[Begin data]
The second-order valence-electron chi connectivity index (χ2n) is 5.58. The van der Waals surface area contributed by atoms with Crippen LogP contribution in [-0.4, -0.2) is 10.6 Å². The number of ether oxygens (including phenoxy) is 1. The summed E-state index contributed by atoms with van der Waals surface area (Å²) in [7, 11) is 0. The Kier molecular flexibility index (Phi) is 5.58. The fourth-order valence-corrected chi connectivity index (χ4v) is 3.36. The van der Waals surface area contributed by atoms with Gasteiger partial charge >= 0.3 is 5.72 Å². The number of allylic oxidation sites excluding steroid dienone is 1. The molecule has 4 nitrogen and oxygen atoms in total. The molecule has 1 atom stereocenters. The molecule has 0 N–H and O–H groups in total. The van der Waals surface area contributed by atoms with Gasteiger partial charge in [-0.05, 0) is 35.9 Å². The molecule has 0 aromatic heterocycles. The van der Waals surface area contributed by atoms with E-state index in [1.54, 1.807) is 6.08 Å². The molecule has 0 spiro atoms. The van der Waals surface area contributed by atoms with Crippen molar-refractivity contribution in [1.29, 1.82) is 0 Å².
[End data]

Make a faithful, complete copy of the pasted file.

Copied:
The second-order valence-electron chi connectivity index (χ2n) is 5.58. The van der Waals surface area contributed by atoms with Crippen LogP contribution in [-0.4, -0.2) is 10.6 Å². The number of ether oxygens (including phenoxy) is 1. The summed E-state index contributed by atoms with van der Waals surface area (Å²) in [7, 11) is 0. The Kier molecular flexibility index (Phi) is 5.58. The fourth-order valence-corrected chi connectivity index (χ4v) is 3.36. The van der Waals surface area contributed by atoms with Gasteiger partial charge >= 0.3 is 5.72 Å². The number of allylic oxidation sites excluding steroid dienone is 1. The molecule has 4 nitrogen and oxygen atoms in total. The molecule has 1 atom stereocenters. The molecule has 0 N–H and O–H groups in total. The van der Waals surface area contributed by atoms with Gasteiger partial charge in [-0.05, 0) is 35.9 Å². The molecule has 0 aromatic heterocycles. The van der Waals surface area contributed by atoms with E-state index in [1.54, 1.807) is 6.08 Å². The molecule has 0 spiro atoms. The van der Waals surface area contributed by atoms with Crippen molar-refractivity contribution in [1.29, 1.82) is 0 Å².